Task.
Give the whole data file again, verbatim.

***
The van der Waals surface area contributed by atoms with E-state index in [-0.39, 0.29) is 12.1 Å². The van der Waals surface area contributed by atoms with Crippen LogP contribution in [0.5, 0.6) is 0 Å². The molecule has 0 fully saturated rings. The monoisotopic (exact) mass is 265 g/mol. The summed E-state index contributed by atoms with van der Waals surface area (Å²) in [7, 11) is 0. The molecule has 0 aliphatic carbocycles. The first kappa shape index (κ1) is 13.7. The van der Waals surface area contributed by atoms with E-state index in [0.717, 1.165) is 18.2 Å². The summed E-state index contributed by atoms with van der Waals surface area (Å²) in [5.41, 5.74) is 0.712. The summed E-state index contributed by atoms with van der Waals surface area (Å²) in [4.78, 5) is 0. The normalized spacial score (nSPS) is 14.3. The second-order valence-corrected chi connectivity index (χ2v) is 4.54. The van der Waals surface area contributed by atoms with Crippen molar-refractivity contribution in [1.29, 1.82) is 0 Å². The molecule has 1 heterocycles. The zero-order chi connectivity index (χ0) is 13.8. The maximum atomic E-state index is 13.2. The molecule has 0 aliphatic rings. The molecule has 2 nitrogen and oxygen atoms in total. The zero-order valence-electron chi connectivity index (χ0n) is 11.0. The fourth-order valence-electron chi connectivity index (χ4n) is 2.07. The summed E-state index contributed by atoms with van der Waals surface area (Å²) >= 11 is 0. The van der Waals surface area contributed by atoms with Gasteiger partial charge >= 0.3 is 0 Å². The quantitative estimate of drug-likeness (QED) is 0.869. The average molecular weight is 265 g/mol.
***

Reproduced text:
The van der Waals surface area contributed by atoms with E-state index in [-0.39, 0.29) is 12.1 Å². The van der Waals surface area contributed by atoms with Crippen LogP contribution in [0.5, 0.6) is 0 Å². The molecule has 0 fully saturated rings. The monoisotopic (exact) mass is 265 g/mol. The summed E-state index contributed by atoms with van der Waals surface area (Å²) in [7, 11) is 0. The molecule has 0 aliphatic carbocycles. The first kappa shape index (κ1) is 13.7. The van der Waals surface area contributed by atoms with E-state index in [0.717, 1.165) is 18.2 Å². The summed E-state index contributed by atoms with van der Waals surface area (Å²) in [5.41, 5.74) is 0.712. The summed E-state index contributed by atoms with van der Waals surface area (Å²) in [4.78, 5) is 0. The normalized spacial score (nSPS) is 14.3. The second-order valence-corrected chi connectivity index (χ2v) is 4.54. The van der Waals surface area contributed by atoms with Crippen molar-refractivity contribution in [1.29, 1.82) is 0 Å². The molecule has 1 heterocycles. The zero-order chi connectivity index (χ0) is 13.8. The maximum atomic E-state index is 13.2. The molecule has 0 aliphatic rings. The molecule has 2 nitrogen and oxygen atoms in total. The zero-order valence-electron chi connectivity index (χ0n) is 11.0. The fourth-order valence-electron chi connectivity index (χ4n) is 2.07. The summed E-state index contributed by atoms with van der Waals surface area (Å²) >= 11 is 0. The van der Waals surface area contributed by atoms with Gasteiger partial charge >= 0.3 is 0 Å². The quantitative estimate of drug-likeness (QED) is 0.869. The average molecular weight is 265 g/mol.